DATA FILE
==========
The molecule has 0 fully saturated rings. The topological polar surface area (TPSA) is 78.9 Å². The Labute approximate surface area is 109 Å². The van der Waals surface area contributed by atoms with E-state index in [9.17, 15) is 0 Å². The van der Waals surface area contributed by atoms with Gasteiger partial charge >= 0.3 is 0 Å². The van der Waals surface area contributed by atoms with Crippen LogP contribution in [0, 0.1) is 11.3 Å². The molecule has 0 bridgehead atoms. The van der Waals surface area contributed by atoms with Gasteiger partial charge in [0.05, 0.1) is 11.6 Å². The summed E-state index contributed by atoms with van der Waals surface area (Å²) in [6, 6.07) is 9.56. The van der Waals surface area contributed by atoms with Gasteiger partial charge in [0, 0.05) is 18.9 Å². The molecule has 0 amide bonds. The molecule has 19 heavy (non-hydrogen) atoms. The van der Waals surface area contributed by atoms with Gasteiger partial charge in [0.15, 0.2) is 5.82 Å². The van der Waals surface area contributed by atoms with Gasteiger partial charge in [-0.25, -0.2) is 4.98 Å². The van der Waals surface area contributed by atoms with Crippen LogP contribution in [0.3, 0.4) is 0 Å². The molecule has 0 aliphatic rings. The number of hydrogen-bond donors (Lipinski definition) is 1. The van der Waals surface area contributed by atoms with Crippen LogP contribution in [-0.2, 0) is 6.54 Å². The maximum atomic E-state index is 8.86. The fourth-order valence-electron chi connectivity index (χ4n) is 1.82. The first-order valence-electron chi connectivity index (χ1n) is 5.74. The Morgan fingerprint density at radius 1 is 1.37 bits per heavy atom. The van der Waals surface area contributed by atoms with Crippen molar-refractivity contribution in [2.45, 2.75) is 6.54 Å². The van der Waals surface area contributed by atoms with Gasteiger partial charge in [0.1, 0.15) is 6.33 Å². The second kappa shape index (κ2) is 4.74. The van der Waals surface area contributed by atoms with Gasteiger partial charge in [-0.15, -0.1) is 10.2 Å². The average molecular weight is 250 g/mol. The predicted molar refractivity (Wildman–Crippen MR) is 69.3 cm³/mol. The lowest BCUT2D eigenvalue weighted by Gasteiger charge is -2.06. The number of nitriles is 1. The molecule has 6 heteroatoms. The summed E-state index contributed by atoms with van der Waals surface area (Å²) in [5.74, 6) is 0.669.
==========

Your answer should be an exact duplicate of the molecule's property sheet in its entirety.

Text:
The molecule has 0 fully saturated rings. The topological polar surface area (TPSA) is 78.9 Å². The Labute approximate surface area is 109 Å². The van der Waals surface area contributed by atoms with E-state index in [9.17, 15) is 0 Å². The van der Waals surface area contributed by atoms with Gasteiger partial charge >= 0.3 is 0 Å². The van der Waals surface area contributed by atoms with Crippen LogP contribution in [0, 0.1) is 11.3 Å². The molecule has 0 bridgehead atoms. The van der Waals surface area contributed by atoms with Gasteiger partial charge in [0.05, 0.1) is 11.6 Å². The summed E-state index contributed by atoms with van der Waals surface area (Å²) in [6, 6.07) is 9.56. The van der Waals surface area contributed by atoms with Gasteiger partial charge in [0, 0.05) is 18.9 Å². The molecule has 0 amide bonds. The molecule has 19 heavy (non-hydrogen) atoms. The van der Waals surface area contributed by atoms with Gasteiger partial charge in [0.15, 0.2) is 5.82 Å². The van der Waals surface area contributed by atoms with Gasteiger partial charge in [-0.25, -0.2) is 4.98 Å². The van der Waals surface area contributed by atoms with Crippen LogP contribution in [0.3, 0.4) is 0 Å². The molecule has 0 aliphatic rings. The number of hydrogen-bond donors (Lipinski definition) is 1. The van der Waals surface area contributed by atoms with Crippen LogP contribution in [-0.2, 0) is 6.54 Å². The maximum atomic E-state index is 8.86. The fourth-order valence-electron chi connectivity index (χ4n) is 1.82. The first-order valence-electron chi connectivity index (χ1n) is 5.74. The Morgan fingerprint density at radius 1 is 1.37 bits per heavy atom. The van der Waals surface area contributed by atoms with Crippen molar-refractivity contribution in [2.45, 2.75) is 6.54 Å². The van der Waals surface area contributed by atoms with Gasteiger partial charge in [0.1, 0.15) is 6.33 Å². The second kappa shape index (κ2) is 4.74. The van der Waals surface area contributed by atoms with Gasteiger partial charge in [-0.15, -0.1) is 10.2 Å². The average molecular weight is 250 g/mol. The predicted molar refractivity (Wildman–Crippen MR) is 69.3 cm³/mol. The lowest BCUT2D eigenvalue weighted by Gasteiger charge is -2.06. The number of nitriles is 1. The molecule has 6 heteroatoms. The summed E-state index contributed by atoms with van der Waals surface area (Å²) in [5.74, 6) is 0.669.